Flying the plane itself was no mean feat. To save on weight it was stripped of many of the amenities one might expect, meaning the pilots had to go without many comforts such as heating or air conditioning. Going to the toilet consisted of using a rather unsavory hole in the pilot’s seat, while sleep consisted of short 20-minute catnaps – even on the longest flights, which lasted several days.
To keep its power running, the plane flew above the clouds to collect sunlight during the day, before dipping down lower at night to save its batteries. And owing to being completely solar powered, it packed a modest top speed of just 75 km/h (47 mph).
But the mission, aside from promoting renewable energy, has broken numerous records along the way: 19 according to the Solar Impulse team. This includes Borschberg’s five-day crossing of the Pacific Ocean from Japan to Hawaii in June 2015, the longest solo airplane flight ever attempted. And Piccard became the first person to cross the Atlantic Ocean in a solar airplane when he flew from New York to Seville in June this year.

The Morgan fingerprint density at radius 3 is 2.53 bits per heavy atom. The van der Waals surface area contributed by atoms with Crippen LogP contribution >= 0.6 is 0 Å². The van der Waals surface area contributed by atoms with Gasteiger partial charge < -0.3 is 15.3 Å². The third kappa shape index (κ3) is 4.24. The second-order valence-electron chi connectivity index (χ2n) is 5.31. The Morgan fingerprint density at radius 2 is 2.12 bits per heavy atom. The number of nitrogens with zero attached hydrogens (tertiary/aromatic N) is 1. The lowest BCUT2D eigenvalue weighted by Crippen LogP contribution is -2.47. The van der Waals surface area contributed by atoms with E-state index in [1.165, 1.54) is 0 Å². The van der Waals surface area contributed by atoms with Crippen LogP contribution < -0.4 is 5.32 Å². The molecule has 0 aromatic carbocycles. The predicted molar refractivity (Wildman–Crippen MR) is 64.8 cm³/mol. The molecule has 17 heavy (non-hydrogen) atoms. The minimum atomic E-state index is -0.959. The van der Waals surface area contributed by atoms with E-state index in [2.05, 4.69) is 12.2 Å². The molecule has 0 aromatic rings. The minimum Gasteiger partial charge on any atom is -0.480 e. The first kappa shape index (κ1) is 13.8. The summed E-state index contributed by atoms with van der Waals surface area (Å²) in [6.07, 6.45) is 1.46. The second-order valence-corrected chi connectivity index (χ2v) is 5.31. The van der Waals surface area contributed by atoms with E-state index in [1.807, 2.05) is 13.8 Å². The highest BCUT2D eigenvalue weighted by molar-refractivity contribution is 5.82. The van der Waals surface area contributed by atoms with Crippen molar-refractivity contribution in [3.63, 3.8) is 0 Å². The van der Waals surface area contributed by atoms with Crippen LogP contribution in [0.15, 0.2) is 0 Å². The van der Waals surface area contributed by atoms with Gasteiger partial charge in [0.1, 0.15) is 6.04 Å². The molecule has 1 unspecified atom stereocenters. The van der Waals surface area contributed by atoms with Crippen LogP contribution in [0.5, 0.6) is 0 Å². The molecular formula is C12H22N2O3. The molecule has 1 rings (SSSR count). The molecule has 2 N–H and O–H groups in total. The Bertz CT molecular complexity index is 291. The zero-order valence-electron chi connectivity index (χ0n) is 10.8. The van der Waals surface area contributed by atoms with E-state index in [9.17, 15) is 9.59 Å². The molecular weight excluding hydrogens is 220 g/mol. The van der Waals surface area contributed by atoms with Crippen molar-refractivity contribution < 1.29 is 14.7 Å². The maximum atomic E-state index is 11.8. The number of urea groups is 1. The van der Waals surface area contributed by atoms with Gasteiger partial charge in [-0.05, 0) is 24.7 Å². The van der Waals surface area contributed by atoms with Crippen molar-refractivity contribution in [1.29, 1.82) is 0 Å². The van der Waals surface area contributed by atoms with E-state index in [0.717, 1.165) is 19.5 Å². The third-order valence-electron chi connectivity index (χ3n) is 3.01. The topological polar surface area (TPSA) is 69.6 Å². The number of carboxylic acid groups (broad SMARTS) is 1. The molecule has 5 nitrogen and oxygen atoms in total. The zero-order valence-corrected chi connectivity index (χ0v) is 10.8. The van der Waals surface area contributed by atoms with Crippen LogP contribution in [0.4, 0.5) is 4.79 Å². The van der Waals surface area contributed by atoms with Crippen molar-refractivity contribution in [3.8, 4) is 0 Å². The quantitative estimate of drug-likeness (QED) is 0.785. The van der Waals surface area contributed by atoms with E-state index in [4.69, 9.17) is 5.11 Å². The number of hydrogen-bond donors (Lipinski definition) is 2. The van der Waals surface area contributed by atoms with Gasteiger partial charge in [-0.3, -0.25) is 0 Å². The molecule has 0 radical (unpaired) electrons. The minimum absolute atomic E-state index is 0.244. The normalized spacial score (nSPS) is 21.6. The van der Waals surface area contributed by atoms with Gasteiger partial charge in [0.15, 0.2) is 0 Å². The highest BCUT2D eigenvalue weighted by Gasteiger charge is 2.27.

Piccard snapped this view out of the window on his way to Abu Dhabi. Solar Impulse
“This is not only a first in the history of aviation; it’s before all a first in the history of energy,” said Piccard after exiting the cockpit this morning. “The same clean technologies used on Solar Impulse could be implemented on the ground in our daily life to divide by two the CO2 emissions in a profitable way.”
“More than a demonstration, it’s the confirmation that these technologies are truly dependable and reliable,” added Borschberg.
In a world where Britain has voted to leave the European Union (to the detriment of science) and Donald Trump continues a terrifying march towards the White House (to the detriment of pretty much everyone), perhaps Solar Impulse is the beacon of hope we needed – although not necessarily deserved.